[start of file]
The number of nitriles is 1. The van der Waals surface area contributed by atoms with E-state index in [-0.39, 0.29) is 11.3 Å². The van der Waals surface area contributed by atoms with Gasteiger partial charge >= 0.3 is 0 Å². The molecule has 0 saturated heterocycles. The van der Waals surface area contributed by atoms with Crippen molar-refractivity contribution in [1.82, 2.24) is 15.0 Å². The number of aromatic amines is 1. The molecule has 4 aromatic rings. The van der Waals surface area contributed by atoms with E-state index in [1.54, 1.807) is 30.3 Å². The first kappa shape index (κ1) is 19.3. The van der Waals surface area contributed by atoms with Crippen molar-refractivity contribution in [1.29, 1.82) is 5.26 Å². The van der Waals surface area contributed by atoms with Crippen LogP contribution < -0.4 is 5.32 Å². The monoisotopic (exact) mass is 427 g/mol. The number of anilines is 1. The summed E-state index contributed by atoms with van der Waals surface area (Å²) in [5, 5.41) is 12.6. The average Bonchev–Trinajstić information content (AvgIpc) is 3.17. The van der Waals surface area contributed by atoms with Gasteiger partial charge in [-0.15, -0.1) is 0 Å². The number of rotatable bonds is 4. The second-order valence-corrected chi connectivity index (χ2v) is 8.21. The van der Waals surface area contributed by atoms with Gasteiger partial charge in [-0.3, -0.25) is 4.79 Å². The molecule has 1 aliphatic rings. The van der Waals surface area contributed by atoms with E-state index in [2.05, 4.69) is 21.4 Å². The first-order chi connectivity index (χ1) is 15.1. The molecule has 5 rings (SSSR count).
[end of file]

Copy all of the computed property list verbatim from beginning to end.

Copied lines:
The number of nitriles is 1. The van der Waals surface area contributed by atoms with E-state index in [-0.39, 0.29) is 11.3 Å². The van der Waals surface area contributed by atoms with Gasteiger partial charge >= 0.3 is 0 Å². The molecule has 0 saturated heterocycles. The van der Waals surface area contributed by atoms with Crippen molar-refractivity contribution in [1.82, 2.24) is 15.0 Å². The number of aromatic amines is 1. The molecule has 4 aromatic rings. The van der Waals surface area contributed by atoms with E-state index in [1.54, 1.807) is 30.3 Å². The first kappa shape index (κ1) is 19.3. The van der Waals surface area contributed by atoms with Crippen molar-refractivity contribution in [1.29, 1.82) is 5.26 Å². The van der Waals surface area contributed by atoms with Crippen LogP contribution < -0.4 is 5.32 Å². The monoisotopic (exact) mass is 427 g/mol. The number of anilines is 1. The summed E-state index contributed by atoms with van der Waals surface area (Å²) in [5, 5.41) is 12.6. The average Bonchev–Trinajstić information content (AvgIpc) is 3.17. The van der Waals surface area contributed by atoms with Gasteiger partial charge in [-0.15, -0.1) is 0 Å². The number of rotatable bonds is 4. The second-order valence-corrected chi connectivity index (χ2v) is 8.21. The van der Waals surface area contributed by atoms with Gasteiger partial charge in [-0.3, -0.25) is 4.79 Å². The molecule has 1 aliphatic rings. The van der Waals surface area contributed by atoms with E-state index in [2.05, 4.69) is 21.4 Å². The first-order chi connectivity index (χ1) is 15.1. The molecule has 5 rings (SSSR count).